Climate Adaptation and Theories of Justice

Archiv für Rechts- und Sozialphilosophie (2016, Forthcoming)

Univ. of San Francisco Law Research Paper No. 2016-01

24 Pages Posted: 15 Nov 2015 Last revised: 25 Jan 2016

Alice Kaswan

University of San Francisco - School of Law

Date Written: November 1, 2015

Abstract

In this essay, prepared in connection with an international symposium on philosophy, law, and environmental crisis, I argue that theories of justice can facilitate the impassioned and critically important national and international debates about what constitutes climate adaptation injustice and, where such injustice is identified, clarify debates about who is responsible for providing adaptation assistance. I identify the ways in which domestic and international climate vulnerability is a reflection of underlying socioeconomic vulnerability and provide a brief sketch of the types of adaptation policies at issue. I then analyze variants of corrective and distributive justice and their implications for adaptation policy, both internationally and domestically, and note the importance of participatory engagement. I conclude by arguing that distributive injustice – the facts on the ground – should be the starting point for determining entitlement to assistance, and that theories of corrective justice (through the polluter pays principle) and distributive justice (through the ability to pay principle) shape responsibility for providing that assistance.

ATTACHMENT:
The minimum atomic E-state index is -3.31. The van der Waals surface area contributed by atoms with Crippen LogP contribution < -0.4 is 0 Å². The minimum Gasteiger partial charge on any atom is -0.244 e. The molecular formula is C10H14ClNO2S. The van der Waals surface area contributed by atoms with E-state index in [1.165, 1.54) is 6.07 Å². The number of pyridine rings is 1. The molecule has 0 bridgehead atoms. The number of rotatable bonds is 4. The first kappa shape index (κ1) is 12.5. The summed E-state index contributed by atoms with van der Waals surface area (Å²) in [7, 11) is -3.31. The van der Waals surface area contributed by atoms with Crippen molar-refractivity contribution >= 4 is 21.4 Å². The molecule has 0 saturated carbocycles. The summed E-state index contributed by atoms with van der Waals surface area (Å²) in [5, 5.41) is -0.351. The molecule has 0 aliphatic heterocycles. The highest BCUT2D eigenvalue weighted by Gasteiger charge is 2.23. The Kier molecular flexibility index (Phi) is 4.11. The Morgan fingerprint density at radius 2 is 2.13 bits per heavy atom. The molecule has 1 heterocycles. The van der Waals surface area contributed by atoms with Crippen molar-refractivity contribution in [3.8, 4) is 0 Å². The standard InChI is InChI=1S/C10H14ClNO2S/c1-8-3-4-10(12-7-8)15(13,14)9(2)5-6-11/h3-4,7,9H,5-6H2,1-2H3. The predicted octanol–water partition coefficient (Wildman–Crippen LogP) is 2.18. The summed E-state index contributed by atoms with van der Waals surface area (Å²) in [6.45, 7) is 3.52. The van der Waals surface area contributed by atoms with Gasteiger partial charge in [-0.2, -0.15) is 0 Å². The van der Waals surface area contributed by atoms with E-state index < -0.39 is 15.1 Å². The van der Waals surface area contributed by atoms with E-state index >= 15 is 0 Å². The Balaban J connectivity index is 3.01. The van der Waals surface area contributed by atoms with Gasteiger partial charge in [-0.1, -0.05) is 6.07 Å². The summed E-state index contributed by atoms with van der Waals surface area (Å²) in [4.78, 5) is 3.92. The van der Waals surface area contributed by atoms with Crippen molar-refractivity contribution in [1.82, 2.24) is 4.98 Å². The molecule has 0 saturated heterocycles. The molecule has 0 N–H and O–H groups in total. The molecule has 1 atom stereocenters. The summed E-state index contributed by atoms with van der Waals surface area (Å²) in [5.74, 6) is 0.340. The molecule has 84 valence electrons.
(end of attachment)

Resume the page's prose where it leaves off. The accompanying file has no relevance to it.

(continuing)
Keywords: climate change, adaptation, environmental justice, climate justice, corrective justice, distributive justice

Suggested Citation

Kaswan, Alice, Climate Adaptation and Theories of Justice (November 1, 2015). Archiv für Rechts- und Sozialphilosophie (2016, Forthcoming); Univ. of San Francisco Law Research Paper No. 2016-01. Available at SSRN: https://ssrn.com/abstract=2689813

Alice Kaswan (Contact Author)

University of San Francisco - School of Law ( email )

2130 Fulton Street
San Francisco, CA 94117
United States
(415) 422-5053 (Phone)

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